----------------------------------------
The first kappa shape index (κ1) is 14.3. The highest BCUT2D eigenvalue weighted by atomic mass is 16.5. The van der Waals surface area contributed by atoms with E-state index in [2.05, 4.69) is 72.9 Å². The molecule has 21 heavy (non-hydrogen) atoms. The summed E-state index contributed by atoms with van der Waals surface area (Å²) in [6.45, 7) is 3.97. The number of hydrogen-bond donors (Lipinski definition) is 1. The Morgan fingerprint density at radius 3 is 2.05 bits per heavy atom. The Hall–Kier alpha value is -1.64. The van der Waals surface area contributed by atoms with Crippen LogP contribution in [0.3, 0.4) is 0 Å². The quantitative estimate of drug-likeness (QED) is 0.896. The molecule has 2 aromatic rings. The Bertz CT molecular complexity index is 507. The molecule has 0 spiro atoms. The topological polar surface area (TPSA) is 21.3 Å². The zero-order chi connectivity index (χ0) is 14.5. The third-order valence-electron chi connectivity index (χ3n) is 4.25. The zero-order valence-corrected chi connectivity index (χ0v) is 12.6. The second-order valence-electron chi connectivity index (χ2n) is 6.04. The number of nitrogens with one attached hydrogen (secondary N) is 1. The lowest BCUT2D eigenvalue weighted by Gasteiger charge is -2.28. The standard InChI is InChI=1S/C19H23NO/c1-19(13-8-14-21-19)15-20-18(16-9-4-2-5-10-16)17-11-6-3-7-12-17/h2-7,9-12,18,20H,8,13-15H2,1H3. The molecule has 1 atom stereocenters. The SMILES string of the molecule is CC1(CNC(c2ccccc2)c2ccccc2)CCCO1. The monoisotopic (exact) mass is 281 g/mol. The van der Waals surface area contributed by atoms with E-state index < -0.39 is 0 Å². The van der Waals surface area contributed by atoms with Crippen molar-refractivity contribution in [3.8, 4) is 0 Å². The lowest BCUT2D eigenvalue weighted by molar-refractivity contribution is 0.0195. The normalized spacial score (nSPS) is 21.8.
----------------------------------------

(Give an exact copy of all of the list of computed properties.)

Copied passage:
The first kappa shape index (κ1) is 14.3. The highest BCUT2D eigenvalue weighted by atomic mass is 16.5. The van der Waals surface area contributed by atoms with E-state index in [2.05, 4.69) is 72.9 Å². The molecule has 21 heavy (non-hydrogen) atoms. The summed E-state index contributed by atoms with van der Waals surface area (Å²) in [6.45, 7) is 3.97. The number of hydrogen-bond donors (Lipinski definition) is 1. The Morgan fingerprint density at radius 3 is 2.05 bits per heavy atom. The Hall–Kier alpha value is -1.64. The van der Waals surface area contributed by atoms with Crippen LogP contribution in [0.3, 0.4) is 0 Å². The quantitative estimate of drug-likeness (QED) is 0.896. The molecule has 2 aromatic rings. The Bertz CT molecular complexity index is 507. The molecule has 0 spiro atoms. The topological polar surface area (TPSA) is 21.3 Å². The zero-order chi connectivity index (χ0) is 14.5. The third-order valence-electron chi connectivity index (χ3n) is 4.25. The zero-order valence-corrected chi connectivity index (χ0v) is 12.6. The second-order valence-electron chi connectivity index (χ2n) is 6.04. The number of nitrogens with one attached hydrogen (secondary N) is 1. The lowest BCUT2D eigenvalue weighted by Gasteiger charge is -2.28. The standard InChI is InChI=1S/C19H23NO/c1-19(13-8-14-21-19)15-20-18(16-9-4-2-5-10-16)17-11-6-3-7-12-17/h2-7,9-12,18,20H,8,13-15H2,1H3. The molecule has 1 atom stereocenters. The SMILES string of the molecule is CC1(CNC(c2ccccc2)c2ccccc2)CCCO1. The monoisotopic (exact) mass is 281 g/mol. The van der Waals surface area contributed by atoms with E-state index < -0.39 is 0 Å². The van der Waals surface area contributed by atoms with Crippen molar-refractivity contribution in [3.8, 4) is 0 Å². The lowest BCUT2D eigenvalue weighted by molar-refractivity contribution is 0.0195. The normalized spacial score (nSPS) is 21.8.